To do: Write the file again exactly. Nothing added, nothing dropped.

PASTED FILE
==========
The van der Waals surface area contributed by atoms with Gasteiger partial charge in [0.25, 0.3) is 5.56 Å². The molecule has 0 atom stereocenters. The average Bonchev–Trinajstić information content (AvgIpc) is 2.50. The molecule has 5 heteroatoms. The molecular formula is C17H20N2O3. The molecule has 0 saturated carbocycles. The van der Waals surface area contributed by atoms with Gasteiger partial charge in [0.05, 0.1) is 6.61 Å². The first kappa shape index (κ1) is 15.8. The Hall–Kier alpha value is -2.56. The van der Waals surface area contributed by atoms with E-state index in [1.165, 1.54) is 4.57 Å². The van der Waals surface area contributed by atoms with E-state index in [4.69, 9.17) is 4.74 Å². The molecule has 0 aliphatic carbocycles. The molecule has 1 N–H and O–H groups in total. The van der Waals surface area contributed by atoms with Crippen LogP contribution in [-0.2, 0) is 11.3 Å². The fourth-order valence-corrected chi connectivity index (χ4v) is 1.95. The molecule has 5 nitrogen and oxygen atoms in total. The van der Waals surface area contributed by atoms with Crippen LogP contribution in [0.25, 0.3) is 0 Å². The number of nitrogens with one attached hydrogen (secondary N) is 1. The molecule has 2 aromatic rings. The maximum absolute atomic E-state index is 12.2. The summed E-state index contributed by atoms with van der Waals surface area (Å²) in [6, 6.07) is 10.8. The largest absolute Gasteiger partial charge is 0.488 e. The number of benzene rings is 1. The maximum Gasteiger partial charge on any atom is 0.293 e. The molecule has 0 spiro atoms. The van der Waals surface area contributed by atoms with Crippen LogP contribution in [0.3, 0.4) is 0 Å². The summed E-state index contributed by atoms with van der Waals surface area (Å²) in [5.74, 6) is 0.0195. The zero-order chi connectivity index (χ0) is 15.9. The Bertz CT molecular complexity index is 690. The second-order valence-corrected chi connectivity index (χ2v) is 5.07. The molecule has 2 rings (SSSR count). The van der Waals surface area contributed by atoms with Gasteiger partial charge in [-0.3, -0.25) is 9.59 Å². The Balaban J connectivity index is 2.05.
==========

The van der Waals surface area contributed by atoms with Gasteiger partial charge in [0.25, 0.3) is 5.56 Å². The molecule has 0 atom stereocenters. The average Bonchev–Trinajstić information content (AvgIpc) is 2.50. The molecule has 5 heteroatoms. The molecular formula is C17H20N2O3. The molecule has 0 saturated carbocycles. The van der Waals surface area contributed by atoms with Gasteiger partial charge in [0.05, 0.1) is 6.61 Å². The first kappa shape index (κ1) is 15.8. The Hall–Kier alpha value is -2.56. The van der Waals surface area contributed by atoms with E-state index in [1.165, 1.54) is 4.57 Å². The van der Waals surface area contributed by atoms with E-state index in [4.69, 9.17) is 4.74 Å². The molecule has 0 aliphatic carbocycles. The molecule has 1 N–H and O–H groups in total. The van der Waals surface area contributed by atoms with Crippen LogP contribution in [-0.2, 0) is 11.3 Å². The fourth-order valence-corrected chi connectivity index (χ4v) is 1.95. The molecule has 5 nitrogen and oxygen atoms in total. The van der Waals surface area contributed by atoms with Crippen LogP contribution in [0.25, 0.3) is 0 Å². The number of nitrogens with one attached hydrogen (secondary N) is 1. The molecule has 2 aromatic rings. The maximum absolute atomic E-state index is 12.2. The summed E-state index contributed by atoms with van der Waals surface area (Å²) in [6, 6.07) is 10.8. The largest absolute Gasteiger partial charge is 0.488 e. The number of benzene rings is 1. The maximum Gasteiger partial charge on any atom is 0.293 e. The molecule has 0 spiro atoms. The van der Waals surface area contributed by atoms with Crippen LogP contribution in [0.3, 0.4) is 0 Å². The summed E-state index contributed by atoms with van der Waals surface area (Å²) in [5.74, 6) is 0.0195. The zero-order chi connectivity index (χ0) is 15.9. The Bertz CT molecular complexity index is 690. The second-order valence-corrected chi connectivity index (χ2v) is 5.07. The molecule has 2 rings (SSSR count). The van der Waals surface area contributed by atoms with Gasteiger partial charge in [-0.3, -0.25) is 9.59 Å². The Balaban J connectivity index is 2.05.